The strength and position of the drive systems is also a consideration. “It’s better to have a motor system that’s located in the center of the conveyor, because this ensures good bidirectional operation,” Tremblay says.
To manage the demands of production, conveyors must provide the right amount of accumulation between machines to maximize line efficiency, says Stephane Banville, general manager of Sidel Inc., Norcross, Ga.
“Some of the trends on conveyors that we have seen over the last few years are more compact conveyor designs that require less floor space to provide the same amount of accumulation as classic mass flow conveyors,” Banville says. An example of a more compact design is Sidel’s AQmax accumulation table, which uses nearly all of its surface for accumulation of plastic, glass and aluminum packages in a trim space, he says.
Ryson, which manufactures spiral conveyors, also hears beverage companies asking for help in conserving space. “We made spirals that have a very small diameter, which will save space,” Rygh says. “We see that the packaging lines are faster, and they take more space and the buildings are the same. So we are working on conveyors that take less space that can operate faster.”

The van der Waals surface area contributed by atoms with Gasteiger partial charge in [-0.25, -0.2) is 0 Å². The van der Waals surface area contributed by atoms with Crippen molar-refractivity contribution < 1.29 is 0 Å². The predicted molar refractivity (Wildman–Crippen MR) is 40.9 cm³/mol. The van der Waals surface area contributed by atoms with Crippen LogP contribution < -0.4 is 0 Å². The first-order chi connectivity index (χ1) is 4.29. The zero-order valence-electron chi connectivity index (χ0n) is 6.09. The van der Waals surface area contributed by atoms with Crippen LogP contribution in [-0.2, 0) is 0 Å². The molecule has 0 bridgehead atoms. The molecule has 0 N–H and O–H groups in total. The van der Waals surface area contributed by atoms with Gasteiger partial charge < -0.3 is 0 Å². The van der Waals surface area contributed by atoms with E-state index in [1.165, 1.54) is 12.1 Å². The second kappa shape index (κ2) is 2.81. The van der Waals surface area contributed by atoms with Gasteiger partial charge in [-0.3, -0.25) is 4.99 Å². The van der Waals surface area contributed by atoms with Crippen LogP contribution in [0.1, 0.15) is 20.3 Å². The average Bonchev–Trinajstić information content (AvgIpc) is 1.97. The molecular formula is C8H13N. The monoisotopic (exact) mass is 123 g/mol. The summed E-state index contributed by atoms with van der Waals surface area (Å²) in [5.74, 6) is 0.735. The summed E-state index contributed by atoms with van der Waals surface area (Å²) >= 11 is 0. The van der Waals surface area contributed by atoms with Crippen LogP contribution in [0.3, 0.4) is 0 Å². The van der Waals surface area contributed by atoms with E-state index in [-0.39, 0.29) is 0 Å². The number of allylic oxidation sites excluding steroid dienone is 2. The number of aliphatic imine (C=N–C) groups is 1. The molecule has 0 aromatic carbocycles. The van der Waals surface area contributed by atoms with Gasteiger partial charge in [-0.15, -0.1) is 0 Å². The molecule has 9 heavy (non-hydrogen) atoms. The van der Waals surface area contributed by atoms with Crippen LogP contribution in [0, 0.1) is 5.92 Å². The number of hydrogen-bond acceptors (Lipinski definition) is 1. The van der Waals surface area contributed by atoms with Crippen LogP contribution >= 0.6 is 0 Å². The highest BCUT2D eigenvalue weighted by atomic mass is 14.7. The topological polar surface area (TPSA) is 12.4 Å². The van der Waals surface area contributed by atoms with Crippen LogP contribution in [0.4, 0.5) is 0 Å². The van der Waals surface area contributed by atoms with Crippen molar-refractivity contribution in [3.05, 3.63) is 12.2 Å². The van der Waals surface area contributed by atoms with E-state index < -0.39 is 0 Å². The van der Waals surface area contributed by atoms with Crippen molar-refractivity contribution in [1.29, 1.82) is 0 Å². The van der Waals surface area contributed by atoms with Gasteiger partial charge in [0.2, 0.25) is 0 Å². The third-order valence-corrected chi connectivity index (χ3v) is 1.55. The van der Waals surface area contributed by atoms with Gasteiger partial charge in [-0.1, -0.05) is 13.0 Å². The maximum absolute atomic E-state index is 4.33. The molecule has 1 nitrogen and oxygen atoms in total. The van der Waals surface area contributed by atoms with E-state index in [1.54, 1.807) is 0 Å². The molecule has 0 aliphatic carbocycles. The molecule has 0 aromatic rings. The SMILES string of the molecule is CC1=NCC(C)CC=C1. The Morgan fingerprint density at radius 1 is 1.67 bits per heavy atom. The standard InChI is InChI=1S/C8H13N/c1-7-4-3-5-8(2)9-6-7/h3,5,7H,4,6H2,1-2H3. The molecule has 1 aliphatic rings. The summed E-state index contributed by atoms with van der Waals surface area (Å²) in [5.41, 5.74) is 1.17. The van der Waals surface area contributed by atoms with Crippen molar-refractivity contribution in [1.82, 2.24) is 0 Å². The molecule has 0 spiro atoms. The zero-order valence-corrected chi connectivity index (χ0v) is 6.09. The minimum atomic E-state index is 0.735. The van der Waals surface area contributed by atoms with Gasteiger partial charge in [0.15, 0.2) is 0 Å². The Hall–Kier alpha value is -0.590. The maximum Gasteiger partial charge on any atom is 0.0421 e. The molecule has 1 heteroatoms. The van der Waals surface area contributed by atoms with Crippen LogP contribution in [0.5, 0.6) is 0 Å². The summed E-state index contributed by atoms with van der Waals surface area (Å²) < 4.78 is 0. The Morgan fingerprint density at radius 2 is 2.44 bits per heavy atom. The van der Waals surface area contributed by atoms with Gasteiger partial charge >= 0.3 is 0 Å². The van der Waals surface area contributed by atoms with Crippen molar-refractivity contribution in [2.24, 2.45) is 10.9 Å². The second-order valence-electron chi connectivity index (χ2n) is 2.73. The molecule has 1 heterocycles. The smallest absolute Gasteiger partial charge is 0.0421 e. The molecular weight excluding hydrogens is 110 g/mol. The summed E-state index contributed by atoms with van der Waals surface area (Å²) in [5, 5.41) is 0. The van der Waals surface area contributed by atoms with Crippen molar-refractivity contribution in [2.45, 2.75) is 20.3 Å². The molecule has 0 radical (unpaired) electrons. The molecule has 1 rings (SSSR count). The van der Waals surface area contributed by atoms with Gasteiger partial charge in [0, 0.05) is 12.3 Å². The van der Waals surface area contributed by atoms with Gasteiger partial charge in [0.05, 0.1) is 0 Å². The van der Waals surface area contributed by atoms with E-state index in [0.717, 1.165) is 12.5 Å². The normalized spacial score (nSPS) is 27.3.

Beverage companies also are looking to maximize their conveyor equipment by setting up lines to be more flexible. “Conveyors in particular need to handle a multitude of container sizes and shapes,” Arrowhead’s Vincent says.
“The bottom line in better production numbers is the original layout of the equipment and conveyors,” he continues. “An efficient layout will optimize each machine in the line by accommodating the right length and style of conveyors. But ultimately, it is the conveyor/system controls that will make or break those efficiency goals.”
Getting beverage packaging from point A to point B is a continual improvement process for conveyor manufacturers. “It seems that more and more of our customers are seeing the performance benefits of container accumulation in their production lines,” says Dave Rynders, layout department manager, product manager – conveying technology for KHS USA Inc., Waukesha, Wis. “Line efficiencies of 70 percent or 80 percent are no longer acceptable. With the proper accumulation times designed into a production line, line efficiencies of 90 percent are easily attainable.”